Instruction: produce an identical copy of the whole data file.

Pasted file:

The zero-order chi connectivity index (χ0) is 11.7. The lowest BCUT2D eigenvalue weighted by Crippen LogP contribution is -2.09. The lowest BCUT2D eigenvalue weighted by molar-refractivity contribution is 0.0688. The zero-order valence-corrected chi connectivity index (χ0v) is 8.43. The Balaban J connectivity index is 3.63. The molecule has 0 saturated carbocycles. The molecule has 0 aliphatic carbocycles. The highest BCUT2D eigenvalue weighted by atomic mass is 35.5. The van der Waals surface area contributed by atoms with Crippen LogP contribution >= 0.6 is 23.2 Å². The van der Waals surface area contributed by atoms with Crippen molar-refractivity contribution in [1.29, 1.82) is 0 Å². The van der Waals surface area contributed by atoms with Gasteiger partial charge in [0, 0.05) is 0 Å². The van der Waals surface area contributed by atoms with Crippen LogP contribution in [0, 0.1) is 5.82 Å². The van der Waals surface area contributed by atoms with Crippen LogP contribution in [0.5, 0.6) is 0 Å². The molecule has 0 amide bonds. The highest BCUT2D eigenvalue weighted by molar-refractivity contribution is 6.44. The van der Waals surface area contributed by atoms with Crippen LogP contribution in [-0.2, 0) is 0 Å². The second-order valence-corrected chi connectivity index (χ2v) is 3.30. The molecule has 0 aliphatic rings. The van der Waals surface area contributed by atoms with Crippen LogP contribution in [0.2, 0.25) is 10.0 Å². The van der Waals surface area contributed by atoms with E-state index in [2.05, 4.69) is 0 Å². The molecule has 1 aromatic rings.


The zero-order chi connectivity index (χ0) is 11.7. The lowest BCUT2D eigenvalue weighted by Crippen LogP contribution is -2.09. The lowest BCUT2D eigenvalue weighted by molar-refractivity contribution is 0.0688. The zero-order valence-corrected chi connectivity index (χ0v) is 8.43. The Balaban J connectivity index is 3.63. The molecule has 0 saturated carbocycles. The molecule has 0 aliphatic carbocycles. The highest BCUT2D eigenvalue weighted by atomic mass is 35.5. The van der Waals surface area contributed by atoms with Crippen LogP contribution >= 0.6 is 23.2 Å². The van der Waals surface area contributed by atoms with Crippen molar-refractivity contribution in [1.29, 1.82) is 0 Å². The van der Waals surface area contributed by atoms with Gasteiger partial charge in [0, 0.05) is 0 Å². The van der Waals surface area contributed by atoms with Crippen LogP contribution in [0, 0.1) is 5.82 Å². The van der Waals surface area contributed by atoms with Crippen LogP contribution in [0.5, 0.6) is 0 Å². The molecule has 0 amide bonds. The highest BCUT2D eigenvalue weighted by molar-refractivity contribution is 6.44. The van der Waals surface area contributed by atoms with Crippen LogP contribution in [-0.2, 0) is 0 Å². The second-order valence-corrected chi connectivity index (χ2v) is 3.30. The molecule has 0 aliphatic rings. The van der Waals surface area contributed by atoms with Crippen LogP contribution in [0.2, 0.25) is 10.0 Å². The van der Waals surface area contributed by atoms with E-state index in [2.05, 4.69) is 0 Å². The molecule has 1 aromatic rings.